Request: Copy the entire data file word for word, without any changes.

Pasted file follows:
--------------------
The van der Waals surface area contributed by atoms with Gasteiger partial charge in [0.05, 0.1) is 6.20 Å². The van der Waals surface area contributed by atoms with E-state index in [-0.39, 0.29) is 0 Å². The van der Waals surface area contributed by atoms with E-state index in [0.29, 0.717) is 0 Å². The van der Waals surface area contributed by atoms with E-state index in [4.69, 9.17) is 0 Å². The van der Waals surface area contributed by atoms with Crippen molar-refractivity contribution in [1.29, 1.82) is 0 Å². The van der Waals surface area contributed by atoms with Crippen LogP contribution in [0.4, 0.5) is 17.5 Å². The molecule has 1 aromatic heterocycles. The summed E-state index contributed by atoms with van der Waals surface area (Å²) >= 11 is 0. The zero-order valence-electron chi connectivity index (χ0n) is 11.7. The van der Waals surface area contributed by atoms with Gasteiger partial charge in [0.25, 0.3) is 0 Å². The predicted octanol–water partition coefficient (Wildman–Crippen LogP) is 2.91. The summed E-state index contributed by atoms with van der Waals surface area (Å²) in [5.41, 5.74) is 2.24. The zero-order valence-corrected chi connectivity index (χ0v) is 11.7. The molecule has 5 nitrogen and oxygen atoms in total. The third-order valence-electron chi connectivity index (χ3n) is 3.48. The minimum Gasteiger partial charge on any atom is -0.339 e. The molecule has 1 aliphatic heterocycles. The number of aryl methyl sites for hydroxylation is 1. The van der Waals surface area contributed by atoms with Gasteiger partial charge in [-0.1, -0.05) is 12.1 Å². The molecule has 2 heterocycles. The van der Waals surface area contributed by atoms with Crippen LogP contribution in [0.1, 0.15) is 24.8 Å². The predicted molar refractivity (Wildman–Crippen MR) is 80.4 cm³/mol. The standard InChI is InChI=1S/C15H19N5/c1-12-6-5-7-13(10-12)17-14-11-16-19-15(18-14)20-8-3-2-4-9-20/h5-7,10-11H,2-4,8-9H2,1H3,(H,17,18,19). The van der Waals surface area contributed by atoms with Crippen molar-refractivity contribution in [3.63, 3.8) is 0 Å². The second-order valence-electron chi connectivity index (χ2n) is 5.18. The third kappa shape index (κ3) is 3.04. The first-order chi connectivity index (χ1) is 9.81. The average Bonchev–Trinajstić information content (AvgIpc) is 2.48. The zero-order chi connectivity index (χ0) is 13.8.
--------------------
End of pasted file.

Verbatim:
The van der Waals surface area contributed by atoms with Gasteiger partial charge in [0.05, 0.1) is 6.20 Å². The van der Waals surface area contributed by atoms with E-state index in [-0.39, 0.29) is 0 Å². The van der Waals surface area contributed by atoms with E-state index in [0.29, 0.717) is 0 Å². The van der Waals surface area contributed by atoms with E-state index in [4.69, 9.17) is 0 Å². The van der Waals surface area contributed by atoms with Crippen molar-refractivity contribution in [1.29, 1.82) is 0 Å². The van der Waals surface area contributed by atoms with Crippen LogP contribution in [0.4, 0.5) is 17.5 Å². The molecule has 1 aromatic heterocycles. The summed E-state index contributed by atoms with van der Waals surface area (Å²) >= 11 is 0. The zero-order valence-electron chi connectivity index (χ0n) is 11.7. The van der Waals surface area contributed by atoms with Gasteiger partial charge in [0.25, 0.3) is 0 Å². The predicted octanol–water partition coefficient (Wildman–Crippen LogP) is 2.91. The summed E-state index contributed by atoms with van der Waals surface area (Å²) in [5.41, 5.74) is 2.24. The zero-order valence-corrected chi connectivity index (χ0v) is 11.7. The molecule has 5 nitrogen and oxygen atoms in total. The third-order valence-electron chi connectivity index (χ3n) is 3.48. The minimum Gasteiger partial charge on any atom is -0.339 e. The molecule has 1 aliphatic heterocycles. The number of aryl methyl sites for hydroxylation is 1. The van der Waals surface area contributed by atoms with Gasteiger partial charge in [-0.1, -0.05) is 12.1 Å². The molecule has 2 heterocycles. The van der Waals surface area contributed by atoms with Crippen LogP contribution in [0.1, 0.15) is 24.8 Å². The predicted molar refractivity (Wildman–Crippen MR) is 80.4 cm³/mol. The standard InChI is InChI=1S/C15H19N5/c1-12-6-5-7-13(10-12)17-14-11-16-19-15(18-14)20-8-3-2-4-9-20/h5-7,10-11H,2-4,8-9H2,1H3,(H,17,18,19). The van der Waals surface area contributed by atoms with Crippen molar-refractivity contribution in [3.63, 3.8) is 0 Å². The second-order valence-electron chi connectivity index (χ2n) is 5.18. The third kappa shape index (κ3) is 3.04. The first-order chi connectivity index (χ1) is 9.81. The average Bonchev–Trinajstić information content (AvgIpc) is 2.48. The zero-order chi connectivity index (χ0) is 13.8.